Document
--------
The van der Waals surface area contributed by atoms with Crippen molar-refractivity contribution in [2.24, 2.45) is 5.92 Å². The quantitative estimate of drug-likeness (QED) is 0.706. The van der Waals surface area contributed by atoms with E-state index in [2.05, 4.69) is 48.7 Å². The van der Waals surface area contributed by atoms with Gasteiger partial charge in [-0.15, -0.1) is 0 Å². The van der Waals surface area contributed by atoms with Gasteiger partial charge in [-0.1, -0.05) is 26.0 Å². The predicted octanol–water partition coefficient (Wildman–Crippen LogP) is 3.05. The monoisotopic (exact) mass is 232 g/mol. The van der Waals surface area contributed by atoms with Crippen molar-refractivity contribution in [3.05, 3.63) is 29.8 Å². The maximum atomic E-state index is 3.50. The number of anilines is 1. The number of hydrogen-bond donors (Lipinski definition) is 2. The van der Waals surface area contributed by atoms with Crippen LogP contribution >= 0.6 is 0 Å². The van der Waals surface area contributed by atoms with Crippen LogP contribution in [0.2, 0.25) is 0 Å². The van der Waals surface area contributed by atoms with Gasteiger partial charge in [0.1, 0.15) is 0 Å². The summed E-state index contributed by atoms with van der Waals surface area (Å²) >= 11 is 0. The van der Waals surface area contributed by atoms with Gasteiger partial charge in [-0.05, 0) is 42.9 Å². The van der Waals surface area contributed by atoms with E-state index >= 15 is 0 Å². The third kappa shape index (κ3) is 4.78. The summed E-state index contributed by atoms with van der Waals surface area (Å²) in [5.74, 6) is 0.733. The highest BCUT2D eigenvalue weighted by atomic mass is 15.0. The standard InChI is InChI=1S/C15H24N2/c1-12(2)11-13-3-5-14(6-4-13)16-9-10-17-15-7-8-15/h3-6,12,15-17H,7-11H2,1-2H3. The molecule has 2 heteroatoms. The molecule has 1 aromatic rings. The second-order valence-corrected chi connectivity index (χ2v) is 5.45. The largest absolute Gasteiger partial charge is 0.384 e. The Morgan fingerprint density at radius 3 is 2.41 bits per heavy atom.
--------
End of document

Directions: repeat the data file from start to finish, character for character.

The van der Waals surface area contributed by atoms with Crippen molar-refractivity contribution in [2.24, 2.45) is 5.92 Å². The quantitative estimate of drug-likeness (QED) is 0.706. The van der Waals surface area contributed by atoms with E-state index in [2.05, 4.69) is 48.7 Å². The van der Waals surface area contributed by atoms with Gasteiger partial charge in [-0.15, -0.1) is 0 Å². The van der Waals surface area contributed by atoms with Gasteiger partial charge in [-0.1, -0.05) is 26.0 Å². The predicted octanol–water partition coefficient (Wildman–Crippen LogP) is 3.05. The monoisotopic (exact) mass is 232 g/mol. The van der Waals surface area contributed by atoms with Crippen molar-refractivity contribution in [3.05, 3.63) is 29.8 Å². The maximum atomic E-state index is 3.50. The number of anilines is 1. The number of hydrogen-bond donors (Lipinski definition) is 2. The van der Waals surface area contributed by atoms with Crippen LogP contribution >= 0.6 is 0 Å². The van der Waals surface area contributed by atoms with Crippen LogP contribution in [0.2, 0.25) is 0 Å². The van der Waals surface area contributed by atoms with Gasteiger partial charge in [0.1, 0.15) is 0 Å². The summed E-state index contributed by atoms with van der Waals surface area (Å²) >= 11 is 0. The van der Waals surface area contributed by atoms with Gasteiger partial charge in [-0.05, 0) is 42.9 Å². The van der Waals surface area contributed by atoms with E-state index >= 15 is 0 Å². The third kappa shape index (κ3) is 4.78. The summed E-state index contributed by atoms with van der Waals surface area (Å²) in [5.74, 6) is 0.733. The highest BCUT2D eigenvalue weighted by atomic mass is 15.0. The standard InChI is InChI=1S/C15H24N2/c1-12(2)11-13-3-5-14(6-4-13)16-9-10-17-15-7-8-15/h3-6,12,15-17H,7-11H2,1-2H3. The molecule has 2 heteroatoms. The molecule has 1 aromatic rings. The second-order valence-corrected chi connectivity index (χ2v) is 5.45. The largest absolute Gasteiger partial charge is 0.384 e. The Morgan fingerprint density at radius 3 is 2.41 bits per heavy atom.